On Monday, the University of Texas' Center for Infectious Disease hosted a symposium on the Ebola outbreak.
The main attraction was a man who's been central to the U.S. government's response to the disease.
Students, alumni and researchers listened to Dr. Tony Fauci's take on the Ebola outbreak. He's the director of the National Institutes of Health Allergy and Infectious Diseases branch.
Fauci spoke about the latest ways people are fighting Ebola, including vaccines, treatment and diagnostics. He blames the spread of the disease on geography, health care and infrastructure issues.
Dr. Marvin Whiteley with UT’s Center for Infectious Disease said Monday’s symposium provided a great insight into what Fauci and other doctors have been working on.
"When you're talking about Ebola in West Africa, all the complications from handling the press and thinking about the disease, and then, of course, we have cases here in the United States, and how do you prevent those? And what is the outlooks and the ways that you actually move forward to do that?” he said. “And I think we got a really nice view today about how complicated his job is."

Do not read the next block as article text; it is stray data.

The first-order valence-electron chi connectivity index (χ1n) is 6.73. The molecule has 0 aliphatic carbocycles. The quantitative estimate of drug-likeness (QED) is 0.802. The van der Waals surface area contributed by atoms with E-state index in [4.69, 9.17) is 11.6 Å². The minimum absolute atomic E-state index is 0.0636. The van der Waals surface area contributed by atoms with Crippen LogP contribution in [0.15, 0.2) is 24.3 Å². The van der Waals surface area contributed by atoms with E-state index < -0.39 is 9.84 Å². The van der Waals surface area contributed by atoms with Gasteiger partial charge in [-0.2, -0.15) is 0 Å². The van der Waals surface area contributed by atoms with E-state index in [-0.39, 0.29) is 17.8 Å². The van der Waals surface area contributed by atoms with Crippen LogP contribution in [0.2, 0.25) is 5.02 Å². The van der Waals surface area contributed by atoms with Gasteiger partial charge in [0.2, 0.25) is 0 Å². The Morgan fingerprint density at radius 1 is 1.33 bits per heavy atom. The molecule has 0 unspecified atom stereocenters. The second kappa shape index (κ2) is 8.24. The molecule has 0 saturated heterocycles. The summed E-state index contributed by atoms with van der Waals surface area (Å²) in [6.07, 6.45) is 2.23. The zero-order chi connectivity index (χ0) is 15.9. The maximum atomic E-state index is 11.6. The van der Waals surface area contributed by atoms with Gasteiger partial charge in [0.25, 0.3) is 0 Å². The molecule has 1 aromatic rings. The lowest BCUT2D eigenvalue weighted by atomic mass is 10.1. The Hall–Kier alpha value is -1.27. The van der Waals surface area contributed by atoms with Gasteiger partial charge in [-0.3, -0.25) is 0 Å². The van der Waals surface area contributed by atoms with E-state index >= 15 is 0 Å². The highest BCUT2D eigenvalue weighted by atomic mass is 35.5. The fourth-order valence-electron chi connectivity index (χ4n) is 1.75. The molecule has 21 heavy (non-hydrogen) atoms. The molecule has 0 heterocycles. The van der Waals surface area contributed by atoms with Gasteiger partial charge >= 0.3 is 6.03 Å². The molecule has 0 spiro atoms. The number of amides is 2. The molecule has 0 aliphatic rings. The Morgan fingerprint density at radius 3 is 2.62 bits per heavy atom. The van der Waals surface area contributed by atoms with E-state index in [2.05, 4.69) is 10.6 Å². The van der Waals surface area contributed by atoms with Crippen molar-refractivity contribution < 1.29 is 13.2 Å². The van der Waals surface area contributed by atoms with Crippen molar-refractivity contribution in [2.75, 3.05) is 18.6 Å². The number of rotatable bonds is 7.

UT's Center for Infectious Disease is a relatively new center that's supposed to coordinate the infectious disease research happening on campus. The center hopes to have symposiums like this every year.